Featured Article: Turmeric, it's More Than a Spice

Have you ever questioned the benefits of turmeric? Curcumin, a powerful antioxidant found in turmeric, has long been known for its medicinal properties that have been praised by cultures worldwide. From India to Australia and beyond, it is no wonder why people are so eager to include this unique spice in their diets. So, what is it that makes turmeric so special?


Read till the end of the article to find out.


What is Turmeric?


Turmeric is a spice derived from the root of the turmeric plant and is used in several cuisines worldwide, adding flavor and color to dishes. It has also been used as a medicinal herb for centuries, containing anti-inflammatory and antioxidant properties that may help relieve pain, reduce inflammation, improve digestion, boost immunity, and protect against certain chronic diseases. Turmeric can be taken in supplement form or added to recipes to reap its many health benefits.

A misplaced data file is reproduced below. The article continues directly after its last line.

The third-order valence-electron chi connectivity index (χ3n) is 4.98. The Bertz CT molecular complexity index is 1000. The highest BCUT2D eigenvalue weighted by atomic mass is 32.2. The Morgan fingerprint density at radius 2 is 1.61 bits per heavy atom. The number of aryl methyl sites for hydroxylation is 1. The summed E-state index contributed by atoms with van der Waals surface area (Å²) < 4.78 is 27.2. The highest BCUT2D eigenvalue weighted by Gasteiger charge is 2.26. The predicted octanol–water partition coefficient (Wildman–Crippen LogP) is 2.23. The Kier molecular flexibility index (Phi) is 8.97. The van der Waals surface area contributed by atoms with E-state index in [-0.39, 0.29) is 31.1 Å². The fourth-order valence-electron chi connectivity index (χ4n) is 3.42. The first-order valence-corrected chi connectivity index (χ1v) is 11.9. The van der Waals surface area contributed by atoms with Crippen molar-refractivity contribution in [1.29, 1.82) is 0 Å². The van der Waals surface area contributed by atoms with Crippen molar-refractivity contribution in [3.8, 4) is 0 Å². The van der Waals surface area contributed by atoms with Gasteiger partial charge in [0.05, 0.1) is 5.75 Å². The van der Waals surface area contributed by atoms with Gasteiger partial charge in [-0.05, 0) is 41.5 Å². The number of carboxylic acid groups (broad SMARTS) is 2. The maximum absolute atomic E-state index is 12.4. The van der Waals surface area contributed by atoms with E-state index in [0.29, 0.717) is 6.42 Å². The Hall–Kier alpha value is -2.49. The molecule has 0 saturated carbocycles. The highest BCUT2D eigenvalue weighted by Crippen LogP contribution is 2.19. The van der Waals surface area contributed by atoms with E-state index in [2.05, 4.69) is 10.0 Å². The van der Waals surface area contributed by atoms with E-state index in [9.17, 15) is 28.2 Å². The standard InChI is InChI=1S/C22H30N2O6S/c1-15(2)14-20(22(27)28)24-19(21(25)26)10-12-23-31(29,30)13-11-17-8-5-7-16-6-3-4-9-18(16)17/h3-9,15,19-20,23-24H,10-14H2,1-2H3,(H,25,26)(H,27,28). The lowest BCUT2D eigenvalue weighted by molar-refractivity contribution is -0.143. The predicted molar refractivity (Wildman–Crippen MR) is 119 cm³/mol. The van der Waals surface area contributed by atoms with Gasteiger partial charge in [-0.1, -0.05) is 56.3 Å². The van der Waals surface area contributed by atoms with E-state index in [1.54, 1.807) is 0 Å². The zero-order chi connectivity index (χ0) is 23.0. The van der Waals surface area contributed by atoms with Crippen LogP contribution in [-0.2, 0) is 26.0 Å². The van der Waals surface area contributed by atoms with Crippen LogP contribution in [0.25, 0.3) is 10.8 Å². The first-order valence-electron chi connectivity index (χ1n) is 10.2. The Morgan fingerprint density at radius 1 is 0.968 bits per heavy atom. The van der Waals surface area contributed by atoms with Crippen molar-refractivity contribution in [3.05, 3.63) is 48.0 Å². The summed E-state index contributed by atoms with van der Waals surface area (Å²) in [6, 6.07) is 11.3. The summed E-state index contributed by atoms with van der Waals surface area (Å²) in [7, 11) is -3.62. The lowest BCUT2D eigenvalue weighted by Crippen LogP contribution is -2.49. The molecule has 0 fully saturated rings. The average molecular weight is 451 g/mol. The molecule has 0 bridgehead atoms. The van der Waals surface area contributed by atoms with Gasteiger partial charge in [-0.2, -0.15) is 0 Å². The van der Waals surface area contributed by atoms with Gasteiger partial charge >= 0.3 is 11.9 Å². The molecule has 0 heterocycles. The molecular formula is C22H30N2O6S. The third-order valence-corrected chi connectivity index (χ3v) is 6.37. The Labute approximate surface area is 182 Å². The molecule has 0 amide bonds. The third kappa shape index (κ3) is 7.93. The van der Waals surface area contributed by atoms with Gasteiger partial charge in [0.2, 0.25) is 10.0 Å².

When adding turmeric to your diet, it is important to note that the spice has been linked to side effects such as nausea, headaches, and stomach upset. While some people may be able to tolerate high doses of turmeric without any issues, others may experience adverse reactions.


What are the Health Benefits of Turmeric?


Helps Prevent Cancer


Studies have shown that turmeric may be effective in preventing the development of certain cancers. Turmeric contains curcumin, an antioxidant that helps to reduce oxidative stress, which can lead to cancer. Studies have found that consuming turmeric can help inhibit the growth and spread of cancer cells. Additionally, research suggests that adding turmeric to your diet may help decrease your risk of developing certain types of cancer [1].


In one study, people who consumed the highest amount of turmeric had a lower risk of developing colorectal cancer than those who consumed less [2]. Additionally, other studies suggest that turmeric may also be beneficial in reducing the risk of breast and prostate cancers. Furthermore, some research has even suggested that it could help reduce tumor size.